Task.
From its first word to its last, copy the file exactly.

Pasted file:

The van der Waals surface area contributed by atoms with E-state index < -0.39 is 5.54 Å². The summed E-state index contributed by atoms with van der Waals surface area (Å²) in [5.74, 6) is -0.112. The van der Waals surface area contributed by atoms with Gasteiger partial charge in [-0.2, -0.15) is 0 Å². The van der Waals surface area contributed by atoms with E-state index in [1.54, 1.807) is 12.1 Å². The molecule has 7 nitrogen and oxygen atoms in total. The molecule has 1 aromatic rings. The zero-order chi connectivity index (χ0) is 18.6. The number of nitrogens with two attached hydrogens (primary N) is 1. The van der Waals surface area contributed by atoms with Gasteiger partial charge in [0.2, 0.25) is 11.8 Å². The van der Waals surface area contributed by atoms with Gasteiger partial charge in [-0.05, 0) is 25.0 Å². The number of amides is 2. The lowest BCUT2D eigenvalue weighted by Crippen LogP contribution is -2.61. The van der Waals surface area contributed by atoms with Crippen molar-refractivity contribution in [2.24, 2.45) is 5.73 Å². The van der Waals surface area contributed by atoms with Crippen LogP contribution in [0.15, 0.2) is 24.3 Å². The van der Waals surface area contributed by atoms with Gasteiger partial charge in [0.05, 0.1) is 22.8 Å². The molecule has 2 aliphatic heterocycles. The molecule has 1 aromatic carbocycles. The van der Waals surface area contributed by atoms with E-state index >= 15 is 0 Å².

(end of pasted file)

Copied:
The van der Waals surface area contributed by atoms with E-state index < -0.39 is 5.54 Å². The summed E-state index contributed by atoms with van der Waals surface area (Å²) in [5.74, 6) is -0.112. The van der Waals surface area contributed by atoms with Gasteiger partial charge in [-0.2, -0.15) is 0 Å². The van der Waals surface area contributed by atoms with E-state index in [1.54, 1.807) is 12.1 Å². The molecule has 7 nitrogen and oxygen atoms in total. The molecule has 1 aromatic rings. The zero-order chi connectivity index (χ0) is 18.6. The number of nitrogens with two attached hydrogens (primary N) is 1. The van der Waals surface area contributed by atoms with Gasteiger partial charge in [0.2, 0.25) is 11.8 Å². The van der Waals surface area contributed by atoms with Gasteiger partial charge in [-0.05, 0) is 25.0 Å². The number of amides is 2. The lowest BCUT2D eigenvalue weighted by Crippen LogP contribution is -2.61. The van der Waals surface area contributed by atoms with Crippen molar-refractivity contribution in [2.24, 2.45) is 5.73 Å². The van der Waals surface area contributed by atoms with Crippen LogP contribution in [0.15, 0.2) is 24.3 Å². The van der Waals surface area contributed by atoms with Gasteiger partial charge in [0.05, 0.1) is 22.8 Å². The molecule has 2 aliphatic heterocycles. The molecule has 1 aromatic carbocycles. The van der Waals surface area contributed by atoms with E-state index >= 15 is 0 Å².